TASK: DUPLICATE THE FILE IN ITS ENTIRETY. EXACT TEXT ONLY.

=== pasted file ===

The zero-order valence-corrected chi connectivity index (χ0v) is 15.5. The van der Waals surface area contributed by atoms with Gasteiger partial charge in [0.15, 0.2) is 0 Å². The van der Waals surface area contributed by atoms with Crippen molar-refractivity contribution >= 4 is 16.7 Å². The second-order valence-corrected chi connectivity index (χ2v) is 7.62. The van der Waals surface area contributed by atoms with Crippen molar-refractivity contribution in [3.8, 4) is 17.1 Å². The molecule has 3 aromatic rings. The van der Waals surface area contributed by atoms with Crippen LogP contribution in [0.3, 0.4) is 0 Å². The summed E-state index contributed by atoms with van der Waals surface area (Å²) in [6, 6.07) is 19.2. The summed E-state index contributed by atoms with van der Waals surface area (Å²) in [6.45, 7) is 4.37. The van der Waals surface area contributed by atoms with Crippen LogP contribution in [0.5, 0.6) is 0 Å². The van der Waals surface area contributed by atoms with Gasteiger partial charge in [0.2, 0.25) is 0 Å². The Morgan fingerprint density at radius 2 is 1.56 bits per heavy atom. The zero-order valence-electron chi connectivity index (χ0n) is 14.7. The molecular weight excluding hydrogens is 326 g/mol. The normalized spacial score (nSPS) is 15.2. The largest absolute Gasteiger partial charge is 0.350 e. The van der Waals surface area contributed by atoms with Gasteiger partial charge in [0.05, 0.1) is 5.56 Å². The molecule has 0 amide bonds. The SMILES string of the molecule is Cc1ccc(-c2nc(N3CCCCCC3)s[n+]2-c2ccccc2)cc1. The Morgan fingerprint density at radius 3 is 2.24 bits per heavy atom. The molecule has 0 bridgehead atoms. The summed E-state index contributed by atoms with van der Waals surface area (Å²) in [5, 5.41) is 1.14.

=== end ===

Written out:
The zero-order valence-corrected chi connectivity index (χ0v) is 15.5. The van der Waals surface area contributed by atoms with Gasteiger partial charge in [0.15, 0.2) is 0 Å². The van der Waals surface area contributed by atoms with Crippen molar-refractivity contribution >= 4 is 16.7 Å². The second-order valence-corrected chi connectivity index (χ2v) is 7.62. The van der Waals surface area contributed by atoms with Crippen molar-refractivity contribution in [3.8, 4) is 17.1 Å². The molecule has 3 aromatic rings. The van der Waals surface area contributed by atoms with Crippen LogP contribution in [0.3, 0.4) is 0 Å². The summed E-state index contributed by atoms with van der Waals surface area (Å²) in [6, 6.07) is 19.2. The summed E-state index contributed by atoms with van der Waals surface area (Å²) in [6.45, 7) is 4.37. The van der Waals surface area contributed by atoms with Crippen LogP contribution in [0.5, 0.6) is 0 Å². The van der Waals surface area contributed by atoms with Gasteiger partial charge in [0.2, 0.25) is 0 Å². The Morgan fingerprint density at radius 2 is 1.56 bits per heavy atom. The zero-order valence-electron chi connectivity index (χ0n) is 14.7. The molecular weight excluding hydrogens is 326 g/mol. The normalized spacial score (nSPS) is 15.2. The largest absolute Gasteiger partial charge is 0.350 e. The van der Waals surface area contributed by atoms with Gasteiger partial charge in [0.05, 0.1) is 5.56 Å². The molecule has 0 amide bonds. The SMILES string of the molecule is Cc1ccc(-c2nc(N3CCCCCC3)s[n+]2-c2ccccc2)cc1. The Morgan fingerprint density at radius 3 is 2.24 bits per heavy atom. The molecule has 0 bridgehead atoms. The summed E-state index contributed by atoms with van der Waals surface area (Å²) in [5, 5.41) is 1.14.